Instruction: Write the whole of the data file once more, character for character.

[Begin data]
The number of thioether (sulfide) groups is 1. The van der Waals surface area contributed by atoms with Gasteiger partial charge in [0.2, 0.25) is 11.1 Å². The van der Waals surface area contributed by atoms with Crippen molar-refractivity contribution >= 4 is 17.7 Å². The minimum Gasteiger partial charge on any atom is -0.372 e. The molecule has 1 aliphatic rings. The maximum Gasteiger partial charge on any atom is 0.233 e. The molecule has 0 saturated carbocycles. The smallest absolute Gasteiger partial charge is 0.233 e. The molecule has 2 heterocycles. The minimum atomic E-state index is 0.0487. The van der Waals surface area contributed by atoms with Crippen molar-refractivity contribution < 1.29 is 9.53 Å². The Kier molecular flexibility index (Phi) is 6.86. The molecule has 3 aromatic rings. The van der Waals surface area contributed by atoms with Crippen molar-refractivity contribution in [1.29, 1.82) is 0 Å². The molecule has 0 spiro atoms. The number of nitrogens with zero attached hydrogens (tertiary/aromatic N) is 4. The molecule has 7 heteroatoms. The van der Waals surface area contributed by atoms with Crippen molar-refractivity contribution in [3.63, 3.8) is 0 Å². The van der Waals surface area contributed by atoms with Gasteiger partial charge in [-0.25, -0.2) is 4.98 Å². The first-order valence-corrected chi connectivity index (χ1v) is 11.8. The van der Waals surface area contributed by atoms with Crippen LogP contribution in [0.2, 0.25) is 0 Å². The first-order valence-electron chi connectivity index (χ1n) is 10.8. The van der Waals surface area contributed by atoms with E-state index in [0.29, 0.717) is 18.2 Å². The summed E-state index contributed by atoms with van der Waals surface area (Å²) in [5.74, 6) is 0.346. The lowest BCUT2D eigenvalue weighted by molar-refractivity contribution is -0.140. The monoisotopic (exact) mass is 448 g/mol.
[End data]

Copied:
The number of thioether (sulfide) groups is 1. The van der Waals surface area contributed by atoms with Gasteiger partial charge in [0.2, 0.25) is 11.1 Å². The van der Waals surface area contributed by atoms with Crippen molar-refractivity contribution >= 4 is 17.7 Å². The minimum Gasteiger partial charge on any atom is -0.372 e. The molecule has 1 aliphatic rings. The maximum Gasteiger partial charge on any atom is 0.233 e. The molecule has 0 saturated carbocycles. The smallest absolute Gasteiger partial charge is 0.233 e. The molecule has 2 heterocycles. The minimum atomic E-state index is 0.0487. The van der Waals surface area contributed by atoms with Crippen molar-refractivity contribution < 1.29 is 9.53 Å². The Kier molecular flexibility index (Phi) is 6.86. The molecule has 3 aromatic rings. The van der Waals surface area contributed by atoms with Crippen molar-refractivity contribution in [1.29, 1.82) is 0 Å². The molecule has 0 spiro atoms. The number of nitrogens with zero attached hydrogens (tertiary/aromatic N) is 4. The molecule has 7 heteroatoms. The van der Waals surface area contributed by atoms with Crippen molar-refractivity contribution in [3.63, 3.8) is 0 Å². The van der Waals surface area contributed by atoms with Gasteiger partial charge in [-0.25, -0.2) is 4.98 Å². The first-order valence-corrected chi connectivity index (χ1v) is 11.8. The van der Waals surface area contributed by atoms with Crippen LogP contribution in [0.2, 0.25) is 0 Å². The first-order valence-electron chi connectivity index (χ1n) is 10.8. The van der Waals surface area contributed by atoms with E-state index in [0.29, 0.717) is 18.2 Å². The summed E-state index contributed by atoms with van der Waals surface area (Å²) in [5.74, 6) is 0.346. The lowest BCUT2D eigenvalue weighted by molar-refractivity contribution is -0.140. The monoisotopic (exact) mass is 448 g/mol.